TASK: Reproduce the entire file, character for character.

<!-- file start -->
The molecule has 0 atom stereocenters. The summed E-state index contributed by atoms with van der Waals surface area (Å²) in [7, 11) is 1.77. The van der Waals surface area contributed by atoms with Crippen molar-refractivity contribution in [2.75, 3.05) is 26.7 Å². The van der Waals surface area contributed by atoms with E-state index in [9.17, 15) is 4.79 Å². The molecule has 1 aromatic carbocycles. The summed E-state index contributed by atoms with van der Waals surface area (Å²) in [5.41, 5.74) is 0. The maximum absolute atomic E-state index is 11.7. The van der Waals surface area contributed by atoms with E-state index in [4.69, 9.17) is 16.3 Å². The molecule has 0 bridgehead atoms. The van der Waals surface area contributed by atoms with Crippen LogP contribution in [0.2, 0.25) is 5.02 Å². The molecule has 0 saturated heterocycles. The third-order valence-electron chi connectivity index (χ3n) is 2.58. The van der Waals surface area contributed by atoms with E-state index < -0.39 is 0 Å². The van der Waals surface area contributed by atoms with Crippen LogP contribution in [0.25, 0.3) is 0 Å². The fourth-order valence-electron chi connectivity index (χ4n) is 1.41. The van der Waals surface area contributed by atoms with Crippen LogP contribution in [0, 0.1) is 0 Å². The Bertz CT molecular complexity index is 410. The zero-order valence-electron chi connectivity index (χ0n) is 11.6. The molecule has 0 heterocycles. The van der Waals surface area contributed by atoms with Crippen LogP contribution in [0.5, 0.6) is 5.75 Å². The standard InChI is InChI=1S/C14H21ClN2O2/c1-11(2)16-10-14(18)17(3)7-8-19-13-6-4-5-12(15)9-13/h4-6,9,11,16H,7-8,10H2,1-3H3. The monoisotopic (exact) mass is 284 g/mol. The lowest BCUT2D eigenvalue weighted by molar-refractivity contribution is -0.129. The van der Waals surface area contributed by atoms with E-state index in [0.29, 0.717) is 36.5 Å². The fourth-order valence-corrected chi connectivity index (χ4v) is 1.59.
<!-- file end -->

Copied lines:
The molecule has 0 atom stereocenters. The summed E-state index contributed by atoms with van der Waals surface area (Å²) in [7, 11) is 1.77. The van der Waals surface area contributed by atoms with Crippen molar-refractivity contribution in [2.75, 3.05) is 26.7 Å². The van der Waals surface area contributed by atoms with E-state index in [9.17, 15) is 4.79 Å². The molecule has 1 aromatic carbocycles. The summed E-state index contributed by atoms with van der Waals surface area (Å²) in [5.41, 5.74) is 0. The maximum absolute atomic E-state index is 11.7. The van der Waals surface area contributed by atoms with E-state index in [4.69, 9.17) is 16.3 Å². The molecule has 0 bridgehead atoms. The van der Waals surface area contributed by atoms with Crippen LogP contribution in [0.2, 0.25) is 5.02 Å². The molecule has 0 saturated heterocycles. The third-order valence-electron chi connectivity index (χ3n) is 2.58. The van der Waals surface area contributed by atoms with E-state index < -0.39 is 0 Å². The van der Waals surface area contributed by atoms with Crippen LogP contribution in [0.25, 0.3) is 0 Å². The fourth-order valence-electron chi connectivity index (χ4n) is 1.41. The van der Waals surface area contributed by atoms with Crippen LogP contribution in [0, 0.1) is 0 Å². The Bertz CT molecular complexity index is 410. The zero-order valence-electron chi connectivity index (χ0n) is 11.6. The molecule has 0 heterocycles. The van der Waals surface area contributed by atoms with Crippen LogP contribution in [0.5, 0.6) is 5.75 Å². The standard InChI is InChI=1S/C14H21ClN2O2/c1-11(2)16-10-14(18)17(3)7-8-19-13-6-4-5-12(15)9-13/h4-6,9,11,16H,7-8,10H2,1-3H3. The monoisotopic (exact) mass is 284 g/mol. The lowest BCUT2D eigenvalue weighted by molar-refractivity contribution is -0.129. The van der Waals surface area contributed by atoms with E-state index in [0.29, 0.717) is 36.5 Å². The fourth-order valence-corrected chi connectivity index (χ4v) is 1.59.